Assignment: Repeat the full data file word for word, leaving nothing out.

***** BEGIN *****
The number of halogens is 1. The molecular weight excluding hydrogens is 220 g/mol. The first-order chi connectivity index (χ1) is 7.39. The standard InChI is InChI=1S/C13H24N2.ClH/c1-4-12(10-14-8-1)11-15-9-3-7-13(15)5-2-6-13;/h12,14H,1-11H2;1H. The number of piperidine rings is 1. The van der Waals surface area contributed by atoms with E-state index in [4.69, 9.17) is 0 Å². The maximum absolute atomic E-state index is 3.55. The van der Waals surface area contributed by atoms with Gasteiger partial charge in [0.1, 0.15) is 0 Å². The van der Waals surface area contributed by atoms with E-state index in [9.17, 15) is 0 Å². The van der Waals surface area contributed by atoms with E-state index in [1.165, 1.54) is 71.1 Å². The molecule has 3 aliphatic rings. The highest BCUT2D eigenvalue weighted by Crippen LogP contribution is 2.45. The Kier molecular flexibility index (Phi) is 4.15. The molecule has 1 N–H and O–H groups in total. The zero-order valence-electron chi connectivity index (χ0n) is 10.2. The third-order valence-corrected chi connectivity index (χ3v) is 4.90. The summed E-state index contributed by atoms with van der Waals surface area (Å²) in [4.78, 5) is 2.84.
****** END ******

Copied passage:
The number of halogens is 1. The molecular weight excluding hydrogens is 220 g/mol. The first-order chi connectivity index (χ1) is 7.39. The standard InChI is InChI=1S/C13H24N2.ClH/c1-4-12(10-14-8-1)11-15-9-3-7-13(15)5-2-6-13;/h12,14H,1-11H2;1H. The number of piperidine rings is 1. The van der Waals surface area contributed by atoms with E-state index in [4.69, 9.17) is 0 Å². The maximum absolute atomic E-state index is 3.55. The van der Waals surface area contributed by atoms with Gasteiger partial charge in [0.1, 0.15) is 0 Å². The van der Waals surface area contributed by atoms with E-state index in [9.17, 15) is 0 Å². The van der Waals surface area contributed by atoms with E-state index in [1.165, 1.54) is 71.1 Å². The molecule has 3 aliphatic rings. The highest BCUT2D eigenvalue weighted by Crippen LogP contribution is 2.45. The Kier molecular flexibility index (Phi) is 4.15. The molecule has 1 N–H and O–H groups in total. The zero-order valence-electron chi connectivity index (χ0n) is 10.2. The third-order valence-corrected chi connectivity index (χ3v) is 4.90. The summed E-state index contributed by atoms with van der Waals surface area (Å²) in [4.78, 5) is 2.84.